Whether you keep a modest garden or manage a full greenhouse, pest control is probably one of your most time-consuming tasks. You can save time and keep your crops healthy by using a good IPM (integrated pest management) strategy. As part of an IPM strategy, you'll want to use some cultural controls.
What is cultural pest control?
"Cultural control" is a way of suppressing pests with the way you manage your production.
It's about interrupting an insect's life cycle
In a traditional agriculture system, common cultural controls would be tillage, strategic planting dates, or crop rotation- all practices that in some way interrupt an insect pest's life cycle. A few of the old cultural controls can be rolled over to greenhouse production, of course, but a different setting requires that greenhouse producers rethink the way that they approach cultural controls.
Bright Agrotech has found several cultural control methods that fit our greenhouses and aquaponics setup.
Here are six cultural pest control methods to help you:
1) Keep your greenhouse clean to thwart pests
One method applicable to both traditional agriculture and greenhouse agriculture is sanitation. Plant debris and trash around your greenhouse provides shelter and often food for pests. You want your greenhouse to be as inhospitable to pests as possible. You know what that means... cleaning time.
Another sanitation technique that is frequently employed by greenhouses is the steaming of soil, crates, and pots before use. Steaming kills off many harmful bacteria and insect pests.
2) Controlling pests with plant-to-plant interactions (inter-cropping)
Inter-cropping (or companion planting) is another cultural control that is usually used because of the benefits from the plant-to-plant interaction, but it can also be utilized for pest control. The more plant species present, the higher the diversity.
When diversity goes up, several things happen. The first thing is that the pest no longer has a huge amount of its favorite food (or habitat) all in one place. Instead the "food plant" grows in patches. Some pests can't travel very far and never make it out of their patch. This keeps the pest population from booming. Instead one large, widespread pest population, you have a few smaller – and less destructive/hopefully more manageable - populations.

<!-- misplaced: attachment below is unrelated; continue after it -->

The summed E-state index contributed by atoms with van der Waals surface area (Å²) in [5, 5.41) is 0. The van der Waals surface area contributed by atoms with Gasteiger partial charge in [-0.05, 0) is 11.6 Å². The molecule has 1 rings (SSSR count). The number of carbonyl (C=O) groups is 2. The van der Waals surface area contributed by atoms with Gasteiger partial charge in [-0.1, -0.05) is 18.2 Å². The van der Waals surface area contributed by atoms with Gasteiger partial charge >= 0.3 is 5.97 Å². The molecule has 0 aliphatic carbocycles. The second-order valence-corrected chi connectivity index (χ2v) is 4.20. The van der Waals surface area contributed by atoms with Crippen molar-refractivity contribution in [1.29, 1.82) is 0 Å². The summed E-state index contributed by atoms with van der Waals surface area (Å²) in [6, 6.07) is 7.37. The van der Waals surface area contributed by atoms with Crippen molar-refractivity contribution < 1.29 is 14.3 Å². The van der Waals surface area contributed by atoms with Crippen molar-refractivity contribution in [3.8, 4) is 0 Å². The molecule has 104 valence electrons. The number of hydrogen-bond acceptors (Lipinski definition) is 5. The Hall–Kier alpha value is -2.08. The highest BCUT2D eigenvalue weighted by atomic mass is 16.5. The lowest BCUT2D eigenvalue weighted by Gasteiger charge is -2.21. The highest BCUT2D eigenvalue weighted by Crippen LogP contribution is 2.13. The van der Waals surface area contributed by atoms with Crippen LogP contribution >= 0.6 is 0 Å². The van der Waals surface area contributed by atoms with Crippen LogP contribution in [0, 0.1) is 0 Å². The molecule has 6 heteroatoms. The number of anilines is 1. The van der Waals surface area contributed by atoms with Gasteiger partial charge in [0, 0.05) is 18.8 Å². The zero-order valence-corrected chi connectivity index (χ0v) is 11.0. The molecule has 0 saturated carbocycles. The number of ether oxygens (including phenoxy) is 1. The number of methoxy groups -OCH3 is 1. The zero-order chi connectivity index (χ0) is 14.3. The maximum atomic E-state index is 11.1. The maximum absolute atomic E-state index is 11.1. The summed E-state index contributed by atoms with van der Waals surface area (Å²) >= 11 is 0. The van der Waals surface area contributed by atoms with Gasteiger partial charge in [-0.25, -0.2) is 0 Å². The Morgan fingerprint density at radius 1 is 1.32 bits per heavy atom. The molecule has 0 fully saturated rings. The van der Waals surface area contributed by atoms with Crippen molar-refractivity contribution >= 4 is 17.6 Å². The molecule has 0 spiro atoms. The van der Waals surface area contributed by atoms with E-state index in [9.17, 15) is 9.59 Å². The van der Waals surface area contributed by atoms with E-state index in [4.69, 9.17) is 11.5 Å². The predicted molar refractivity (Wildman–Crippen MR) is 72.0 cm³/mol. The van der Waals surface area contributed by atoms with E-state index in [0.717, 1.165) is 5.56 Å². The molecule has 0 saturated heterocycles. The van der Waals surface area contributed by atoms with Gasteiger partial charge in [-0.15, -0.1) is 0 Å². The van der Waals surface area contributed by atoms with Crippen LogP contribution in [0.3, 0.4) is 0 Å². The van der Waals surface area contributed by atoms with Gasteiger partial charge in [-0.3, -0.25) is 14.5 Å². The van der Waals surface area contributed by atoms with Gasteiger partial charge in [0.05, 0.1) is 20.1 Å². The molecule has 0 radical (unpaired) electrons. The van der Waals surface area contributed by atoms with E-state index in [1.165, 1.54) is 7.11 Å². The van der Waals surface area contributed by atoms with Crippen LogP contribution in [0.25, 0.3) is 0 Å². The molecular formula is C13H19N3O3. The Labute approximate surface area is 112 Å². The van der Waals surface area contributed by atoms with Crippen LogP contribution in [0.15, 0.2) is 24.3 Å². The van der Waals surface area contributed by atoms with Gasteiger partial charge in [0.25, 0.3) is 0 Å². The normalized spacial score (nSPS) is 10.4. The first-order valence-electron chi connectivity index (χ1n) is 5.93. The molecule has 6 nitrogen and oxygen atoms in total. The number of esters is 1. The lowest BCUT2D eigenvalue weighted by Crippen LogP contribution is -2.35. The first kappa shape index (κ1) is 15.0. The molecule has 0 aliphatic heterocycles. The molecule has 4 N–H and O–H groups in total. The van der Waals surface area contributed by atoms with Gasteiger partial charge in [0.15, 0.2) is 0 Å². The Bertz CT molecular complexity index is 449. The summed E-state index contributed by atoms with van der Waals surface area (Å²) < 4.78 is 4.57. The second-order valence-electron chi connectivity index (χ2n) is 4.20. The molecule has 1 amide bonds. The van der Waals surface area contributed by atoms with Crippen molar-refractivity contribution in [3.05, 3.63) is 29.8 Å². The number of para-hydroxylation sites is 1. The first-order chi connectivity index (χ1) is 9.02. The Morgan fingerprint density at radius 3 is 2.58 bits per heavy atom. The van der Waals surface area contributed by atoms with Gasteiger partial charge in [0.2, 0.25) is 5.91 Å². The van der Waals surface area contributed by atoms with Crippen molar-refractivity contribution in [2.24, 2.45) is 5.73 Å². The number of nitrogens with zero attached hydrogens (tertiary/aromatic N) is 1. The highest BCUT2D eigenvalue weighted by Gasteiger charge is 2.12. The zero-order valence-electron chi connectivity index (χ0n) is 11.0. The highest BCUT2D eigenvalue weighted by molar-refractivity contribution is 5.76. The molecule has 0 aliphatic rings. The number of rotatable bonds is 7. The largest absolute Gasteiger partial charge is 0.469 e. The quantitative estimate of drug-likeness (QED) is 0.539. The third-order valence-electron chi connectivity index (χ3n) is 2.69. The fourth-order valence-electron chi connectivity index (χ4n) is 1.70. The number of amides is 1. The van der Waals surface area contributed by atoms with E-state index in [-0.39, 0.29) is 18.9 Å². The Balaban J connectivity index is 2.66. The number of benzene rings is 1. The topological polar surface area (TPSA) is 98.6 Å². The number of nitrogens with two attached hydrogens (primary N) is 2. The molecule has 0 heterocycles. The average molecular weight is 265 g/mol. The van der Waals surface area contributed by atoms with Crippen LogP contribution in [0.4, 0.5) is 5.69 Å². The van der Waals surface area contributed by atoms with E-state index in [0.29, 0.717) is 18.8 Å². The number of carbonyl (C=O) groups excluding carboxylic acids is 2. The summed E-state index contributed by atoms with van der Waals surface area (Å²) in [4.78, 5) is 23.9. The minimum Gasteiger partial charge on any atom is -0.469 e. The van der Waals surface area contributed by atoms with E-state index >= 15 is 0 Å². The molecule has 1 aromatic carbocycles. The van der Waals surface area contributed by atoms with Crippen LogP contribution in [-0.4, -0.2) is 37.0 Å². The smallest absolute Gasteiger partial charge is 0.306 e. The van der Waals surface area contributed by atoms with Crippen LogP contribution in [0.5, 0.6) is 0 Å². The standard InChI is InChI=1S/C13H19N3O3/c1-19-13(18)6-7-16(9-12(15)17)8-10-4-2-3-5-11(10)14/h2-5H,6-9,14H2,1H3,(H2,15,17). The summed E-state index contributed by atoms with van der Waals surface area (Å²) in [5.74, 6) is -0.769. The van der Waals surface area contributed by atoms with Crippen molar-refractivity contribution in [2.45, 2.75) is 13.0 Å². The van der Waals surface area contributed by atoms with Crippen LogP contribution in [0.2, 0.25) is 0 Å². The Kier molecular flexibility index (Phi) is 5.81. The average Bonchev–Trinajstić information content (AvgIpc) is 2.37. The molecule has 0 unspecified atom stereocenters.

3) Exclusion as a cultural pest deterrent
There are a lot of easy ways that you can implement exclusion, our third cultural control. Exclusion basically means keeping insects away. There are a lot of ways to do this mechanically, which is for another post, but there are also ways to do this culturally. One such way is crop spacing.
4) Excluding with crop spacing
Crop Spacing is important for one primary reason: plant bridges. Plant bridges are used by crawling pests (it doesn't apply to flying pests) to travel from one plant to another. If you keep your plants from touching, you keep your pests from migrating. It is easier to squelch outbreaks that occur only on one plant than twenty.
5) Excluding with trap crops
Trap Crops are plants that the pests prefer over your crops. Pests will be attracted to the trap crop, which then can (optional) be discarded along with all of its inmates. Check out this page to find some good trap crops for different pests.
6) Excluding with proper nutrient levels
Many grower's don't consider the importance of nutrient levels to pest control.
The primary nutrient you'll want to be really careful about is nitrates, which impact the development and production rates of insects. (Especially aphids, which go bonkers if there is an abundance of nitrates.) Since nitrogen enters your system in the form of the protein from fish feed, your main tool for controlling nitrogen levels will be controlling your fish feed.
Cultural controls are an affordable way to help with pest control, but a range of pest control methods is important. Don't wait until it's too late to get your pest under control. You can get detailed information on some of the most common greenhouse pests in our Pest Control Packet.
Special thanks to Tim Collier for all the valuable information!
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